Play-date etiquette: Muslim moms share a few things to keep in mind
No, not all chicken is halaal, and you may be surprised to know you can't just hand out droëwors sticks to all the kids at the playdate. We spoke to our community of Muslim moms who shared a few things to keep in mind on playdates with their kids.
A few things to keep in mind on your kid's next playdate. (iStock)
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“I love that we live in a multicultural society, and that my daughter interacts daily with kids from a variety of cultures. But one thing I discovered, too late on one occasion, is that while we welcome kids from all backgrounds into our home, I don't always know how best to cater to their different needs. 

This was brought into sharp focus one day when I handed a small girl a piece of droëwors. She was standing in a group of kids all eagerly clamouring for a snack, so I didn't think twice about it.

Her eagle-eyed mom was close by, and quickly took the little stick from her. At first I was confused, I didn't know they were vegetarian. 

Turns out, they're not: they're Muslim. And the droëwors wasn't halaal.”

– Elizabeth, mom of two and first-time halaal playdate offender (Issa joke)

Before a playdate, you’re probably going to do a thorough background check on the family your kid’s going to be spending most of the afternoon with. And while we aren’t talking about bugging their house beforehand while their criminal record pends, there are a set of rules you’ll probably go over.

Read: The one question you didn't think to ask before a playdate that can save your child's life

Oddly enough, food and snacks rarely come up, and for children with particular dietary and other requirements, there are a few more things to consider and ask their mom or dad before they drop them off. 

When organising for a rather big group of children to come over to your house, it may slip your mind that the snacks you feed your kids aren’t necessarily the snacks someone else would give theirs.

Muslim kids, for one, have a completely different set of dietary requirements, and chances are little Aisha isn’t going to be climbing trees with a scarf on her head as a constant reminder that she can’t eat any old droëwors – an honest mistake on Elizabeth’s part.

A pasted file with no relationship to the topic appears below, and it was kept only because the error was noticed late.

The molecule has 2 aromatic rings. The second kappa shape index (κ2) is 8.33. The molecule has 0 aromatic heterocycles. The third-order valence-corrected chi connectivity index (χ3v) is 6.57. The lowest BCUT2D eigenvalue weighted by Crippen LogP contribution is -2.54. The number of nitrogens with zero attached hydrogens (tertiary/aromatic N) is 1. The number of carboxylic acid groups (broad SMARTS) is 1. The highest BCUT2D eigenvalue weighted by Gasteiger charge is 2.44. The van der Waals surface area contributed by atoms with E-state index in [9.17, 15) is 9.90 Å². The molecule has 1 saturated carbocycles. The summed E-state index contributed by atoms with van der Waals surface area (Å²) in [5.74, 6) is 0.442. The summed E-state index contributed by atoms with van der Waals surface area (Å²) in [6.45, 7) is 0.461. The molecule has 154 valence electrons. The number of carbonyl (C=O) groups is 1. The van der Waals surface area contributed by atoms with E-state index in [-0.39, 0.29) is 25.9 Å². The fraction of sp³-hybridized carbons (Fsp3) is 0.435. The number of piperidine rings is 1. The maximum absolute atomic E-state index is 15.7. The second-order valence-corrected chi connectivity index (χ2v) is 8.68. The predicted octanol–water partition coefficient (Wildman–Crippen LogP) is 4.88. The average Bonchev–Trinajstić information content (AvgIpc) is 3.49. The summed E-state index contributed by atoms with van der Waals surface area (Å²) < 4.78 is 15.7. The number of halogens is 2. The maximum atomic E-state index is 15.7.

Also read: OPINION: We should teach our children about different religions, no matter what our beliefs are


But that’s exactly why it’s important to know and go over the following before playdates. With the help of our community of Muslim moms, here are a few things to be aware of: 

Food and snacks 

Meat, chicken and droëwors  

Muslim kids aren’t allowed to have pork in any shape or form. That’s probably the most obvious of rules. But they’re also only allowed to have halaal meat. 

To answer your next question and a common misconception – no, all the chicken in South Africa isn’t from the same supplier and therefore, not halaal. 

According the Muslim Judicial Council, the word halaal stands for everything that is “pure, hygienically-clean, healthy, good, wholesome (tay-yib) and morally-correct", or in short, “permissible/lawful”. As it pertains to meat, in order for it to be halaal, the chicken or sheep must be slaughtered in a particular way.

We won’t get into it, but the reason it’s done the way it is is to adhere to what God says in the Quran, while ensuring the slaughter is not violent or cruel.

Browse the halaal section of your local grocer

But you don’t have to go to a halaal butcher just to buy your meat for one playdate. Pick ‘n Pay and Woolworths actually have halaal sections where you can find chicken, meat – even biltong. So of course, all the above applies to biltong too. 

It’d be best to avoid biltong altogether though. When we spoke to Naseema, mom to two-year-old Isra, she said she often requests that there isn’t two types of meat (halaal and unhalaal) and absolutely no pork. 

“So basically if my child is going to someone’s house for a play date, I won’t mind that they feed my child, provided that their kid isn’t eating pork/bacon snacks while my child is there. Because they’re small, they don’t fully understand the concept of halaal or unhalaal. So naturally they would want to eat the same things.”